Conditional fees work well enough for personal injury cases but there are fears that they will deter many from pursuing medical negligence claims. John Peysner is a solicitor and a principal research fellow at the Nottingham Law School at Nottingham Trent University. John Peysner explains why.
Your editorial, "Taking a risk by being positive" (The Lawyer, 2 December), raises important issues for lawyers and insurers facing up to the challenge of conditional fees and the proposed withdrawal of legal aid from civil money disputes.
In personal injury litigation a combination of cheap, readily available insurance and benign substantive law make the task of risk assessment practicable. Here, conditional fees appear to have been a success, although doubts remain as to lawyers' capacity to assess the resource implications of taking cases on and the level of the success fee.
In insolvency, where both law and facts can be uncertain, conditional fees have not taken off. This suggests that there will be considerable difficulties in their extension into civil money claims.
A particular concern is the impact of the charges in another area: medical negligence litigation. This area of work has expanded rapidly over the past few years and plaintiffs have relied on legal aid. The reasons for this expansion are complex and include an increase in assertiveness among patients, a demand for openness and explanations from health professionals, and an escalation in the number of treatment episodes. It is inevitable that, in a complex healthcare system such as the NHS, mistakes will be made which require investigation and, in appropriate cases, compensation.
The Government is now committed to withdrawing legal aid from this work, and it suggests that conditional fees and insurance will fill the gap. Is this analysis correct and, if not, should the public be concerned?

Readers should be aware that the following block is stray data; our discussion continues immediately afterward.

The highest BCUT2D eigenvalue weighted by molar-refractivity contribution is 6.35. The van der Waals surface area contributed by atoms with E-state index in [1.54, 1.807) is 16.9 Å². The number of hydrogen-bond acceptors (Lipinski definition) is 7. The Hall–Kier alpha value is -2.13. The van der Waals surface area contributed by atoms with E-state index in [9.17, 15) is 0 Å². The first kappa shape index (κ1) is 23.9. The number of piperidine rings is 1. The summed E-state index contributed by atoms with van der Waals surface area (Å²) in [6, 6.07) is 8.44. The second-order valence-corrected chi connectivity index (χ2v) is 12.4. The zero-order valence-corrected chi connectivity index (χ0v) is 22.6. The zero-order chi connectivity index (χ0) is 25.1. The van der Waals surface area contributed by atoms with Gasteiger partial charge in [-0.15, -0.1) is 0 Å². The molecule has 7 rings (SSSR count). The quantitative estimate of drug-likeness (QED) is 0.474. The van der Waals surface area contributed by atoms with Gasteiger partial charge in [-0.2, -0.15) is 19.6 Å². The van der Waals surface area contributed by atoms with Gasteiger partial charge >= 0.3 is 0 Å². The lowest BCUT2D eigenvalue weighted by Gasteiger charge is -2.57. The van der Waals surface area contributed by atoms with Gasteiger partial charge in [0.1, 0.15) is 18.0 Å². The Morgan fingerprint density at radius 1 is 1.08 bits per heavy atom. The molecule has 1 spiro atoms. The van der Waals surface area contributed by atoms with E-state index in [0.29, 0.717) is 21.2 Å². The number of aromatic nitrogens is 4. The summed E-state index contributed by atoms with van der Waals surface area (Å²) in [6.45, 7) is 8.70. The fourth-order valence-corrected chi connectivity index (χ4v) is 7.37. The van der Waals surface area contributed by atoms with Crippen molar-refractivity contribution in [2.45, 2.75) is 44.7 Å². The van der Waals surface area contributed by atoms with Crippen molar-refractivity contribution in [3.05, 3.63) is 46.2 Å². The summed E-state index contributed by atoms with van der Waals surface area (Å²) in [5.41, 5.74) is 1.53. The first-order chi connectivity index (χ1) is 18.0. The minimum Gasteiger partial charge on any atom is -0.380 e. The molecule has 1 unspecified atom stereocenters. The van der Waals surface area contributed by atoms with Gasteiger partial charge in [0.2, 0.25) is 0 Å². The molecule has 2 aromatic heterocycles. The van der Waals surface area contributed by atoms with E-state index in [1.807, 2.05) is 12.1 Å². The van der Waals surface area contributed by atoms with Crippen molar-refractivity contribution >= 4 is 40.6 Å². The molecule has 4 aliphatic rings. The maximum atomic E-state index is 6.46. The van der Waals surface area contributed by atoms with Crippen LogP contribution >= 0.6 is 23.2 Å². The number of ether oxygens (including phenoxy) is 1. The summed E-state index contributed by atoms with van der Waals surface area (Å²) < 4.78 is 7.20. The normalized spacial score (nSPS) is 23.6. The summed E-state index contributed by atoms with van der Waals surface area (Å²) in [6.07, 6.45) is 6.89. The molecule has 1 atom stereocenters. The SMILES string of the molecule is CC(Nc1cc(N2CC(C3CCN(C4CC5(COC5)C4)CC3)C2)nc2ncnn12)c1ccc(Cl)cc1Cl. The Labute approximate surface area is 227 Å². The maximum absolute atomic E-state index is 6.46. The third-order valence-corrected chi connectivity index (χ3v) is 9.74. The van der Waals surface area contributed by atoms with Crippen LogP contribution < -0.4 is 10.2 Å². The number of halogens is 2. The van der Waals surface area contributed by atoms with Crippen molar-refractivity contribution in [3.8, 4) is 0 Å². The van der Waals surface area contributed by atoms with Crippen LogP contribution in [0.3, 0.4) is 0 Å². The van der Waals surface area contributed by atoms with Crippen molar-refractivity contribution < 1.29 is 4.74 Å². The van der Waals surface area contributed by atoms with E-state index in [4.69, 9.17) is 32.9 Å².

Sir Peter Middleton, in his recent cost-benefit report to the Lord Chancellor, points out that the resources for medical negligence come largely from health and legal aid budgets in the same cash-strapped public sector. He suggests, among other alternatives, that a no-fault arrangement might be more effective.
Unfortunately, the New Zealand experience of such a scheme is not reassuring: compensation payments were slashed by a recent administration and lawyers are mired in arguments about causation, with consequent increases in cost. Could the apparent contradiction of all the money coming out of one pot be solved, at a stroke, by removing the right to compensation for the negligently injured patient?
As this would then produce the ridiculous result that a patient could recover damages for the road accident, which puts him or her into hospital – with a lawyer working on a conditional fee agreement – but be denied compensation for consequent medical errors leading to more serious injuries, we must go back to the drawing board.
If legal aid is not going to be available, can conditional fees fill the gap? Medical negligence cases always start with an investigation phase: obtaining a complete set of medical records and experts reports.
Without this information a lawyer, no matter how skilled, cannot assess if there is a reasonable case and, if appropriate, offer a conditional fee arrangement and arrange suitable insurance cover. The cost of this initial exploration may run into several thousand pounds. Poor clients will not be able to pay and many middle-income earners cannot afford to speculate.
Unless there is some external support for these early steps, access to justice for injured patients will simply disappear. The logical approach is for the Legal Aid Board (LAB) to continue to fund the investigation stage. The LAB should go further and extend its support beyond current eligibility to include most earners; after all, it is not just the poor who suffer medical accidents.
The statutory charge will continue to protect the fund to an extent and, in return for the LAB's support, lawyers and experts should be prepared to do the initial work for modest lump sums in order to generate potential cases for viable risk assessment.
This economical approach to investigation should be matched by lower costs for smaller cases – possibly the fixed party and part regime pioneered by the Birmingham medical negligence pilot scheme – and a restriction of public support to specialised lawyers who have already demonstrated their competency.
All these changes will encourage the expansion of after the event insurance products at affordable premiums and access should be increased: a virtuous circle can be achieved.